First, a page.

Canada has responded angrily after the World Heath Organization (WHO) listed Toronto with Beijing and China's Shanxi province as places travellers should avoid because of the danger of Sars.
Some travellers in Canada are concerned about the virus
The country's health agency has written to the WHO to challenge the advisory, with Health Minister Ann McLellan calling it inappropriate.
Canada has reported its 16th death from Severe Acute Respiratory Syndrome. It is the only country outside of Asia where people have died of the pneumonia-like illness.
The WHO is to hold a news conference in Shanghai - which has only reported two cases of the disease - on Thursday.
A two-week closure of all public schools in Beijing begins on the same day as China belatedly moves to fight the disease, which originated there.
The decision will affect more than 1.7 million children.
Also in Beijing, the 1,200-bed People's Hospital of Peking University has been sealed off by authorities, because of multiple sars infections there. Staff and patients cannot leave and no-one is allowed to enter.
The WHO had already warned against travel to Hong Kong and China's Guangdong province, the places hardest hit by the deadly virus.
Challenge to WHO
Canadian officials have said that it is wrong to lump the country's main business centre in with those places.
"There is no evidence of casual transmission of the disease in Toronto," government health officer Dr Paul Gully said. "We challenge the WHO's assertion that Toronto is an unsafe place to visit."
KNOWN DEATH TOLL
Hong Kong: 105
Source: Latest WHO figures
Canadian officials say all the cases in the country can be linked to a single cluster of health workers.
The WHO says the disease was passed from Canada to another, unnamed, country.
The organisation is helping to organise an international meeting on Sars in the Canadian capital Ottawa next week.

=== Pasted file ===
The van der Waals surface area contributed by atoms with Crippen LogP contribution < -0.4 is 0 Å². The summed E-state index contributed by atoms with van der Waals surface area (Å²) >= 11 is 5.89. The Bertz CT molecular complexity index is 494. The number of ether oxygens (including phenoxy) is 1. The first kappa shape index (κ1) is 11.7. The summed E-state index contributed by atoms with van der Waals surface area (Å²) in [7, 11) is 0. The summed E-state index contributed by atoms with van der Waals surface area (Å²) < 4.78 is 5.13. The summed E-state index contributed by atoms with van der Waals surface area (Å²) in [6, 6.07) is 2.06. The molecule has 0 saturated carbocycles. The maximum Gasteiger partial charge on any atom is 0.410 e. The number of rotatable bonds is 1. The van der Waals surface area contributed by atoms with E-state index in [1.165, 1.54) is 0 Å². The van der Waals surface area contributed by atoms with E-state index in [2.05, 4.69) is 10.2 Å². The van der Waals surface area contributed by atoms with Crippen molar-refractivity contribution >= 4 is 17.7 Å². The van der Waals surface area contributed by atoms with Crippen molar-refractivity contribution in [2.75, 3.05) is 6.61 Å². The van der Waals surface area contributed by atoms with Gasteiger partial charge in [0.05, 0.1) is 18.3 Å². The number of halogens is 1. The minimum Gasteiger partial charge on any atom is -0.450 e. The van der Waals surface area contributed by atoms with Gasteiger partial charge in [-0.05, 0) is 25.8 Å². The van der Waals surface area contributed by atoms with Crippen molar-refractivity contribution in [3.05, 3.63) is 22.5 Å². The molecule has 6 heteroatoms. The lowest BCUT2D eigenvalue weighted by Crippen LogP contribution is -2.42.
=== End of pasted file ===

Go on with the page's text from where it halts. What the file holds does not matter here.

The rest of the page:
More than 250 people have died of the disease worldwide, according to the WHO.
Its travel warning will be active for at least three weeks - double the maximum incubation period for Sars, he said.
Speaking in Rome, WHO Director General Gro Harlem Brundtland said the spread of Sars was "a challenge to everyone".
She said Sars was "a new virus disease, a new type, more malignant" and that "every country has to be prepared".
Beijing authorities also announced on Wednesday they plan to quarantine people exposed to Sars and restrict access to buildings where there are infections.
Nine more deaths were announced in mainland China on Wednesday, including seven in Beijing, taking the total to 106 deaths among 2,305 cases.
Schools are closing in Beijing, affecting 1.7 million pupils
Shanxi is one of the worst-hit provinces in China and was among the first to report the emergence of Sars cases.
Hong Kong, which has also been hit heavily by the Sars virus, has announced a HK$11.8bn ($1.5bn) economic package to lessen the impact of the outbreak.
The death toll in Hong Kong stands at 105, with the total number of cases at 1,458.
As well as affecting China and Hong Kong, the Sars virus has spread to many other parts of the world, with the total number of cases now put at more than 4,000.
Among other developments:
- More than 100 representatives from the world's airlines hold emergency talks in Bangkok to decide how to tackle the Sars crisis
- Police in Australia are given new powers to round up and quarantine suspected Sars victims
Saudi Arabia, home to Islam's holiest
sites, stops issuing pilgrimage visas to many East Asian countries because of Sars fears
Singapore's prime minister vows to jail "irresponsible" people who violate quarantine laws
Despite having no confirmed Sars cases, Japan announces plans to install a thermal imaging camera at Tokyo's international airport to screen passengers
- Tourism continues to suffer, with Hong Kong-based carrier Cathay Pacific cutting 45% of its flights and Singapore reporting a 70% fall in visitor arrivals
- Insurance companies express fears that no airplane exists to safely repatriate Sars victims in accordance with international
Sars appears to be caused by a new strain of the coronavirus, which may have "jumped" from animals to humans in the Chinese province of Guangdong.
Scientific teams are racing to produce a vaccine, but experts have warned that the process is both difficult and time-consuming.
The Beijing Genomics Institute said this week that the virus was "expected to mutate very fast and very easily".
Even when a vaccine is available, it may only offer limited - and temporary - protection, experts have said.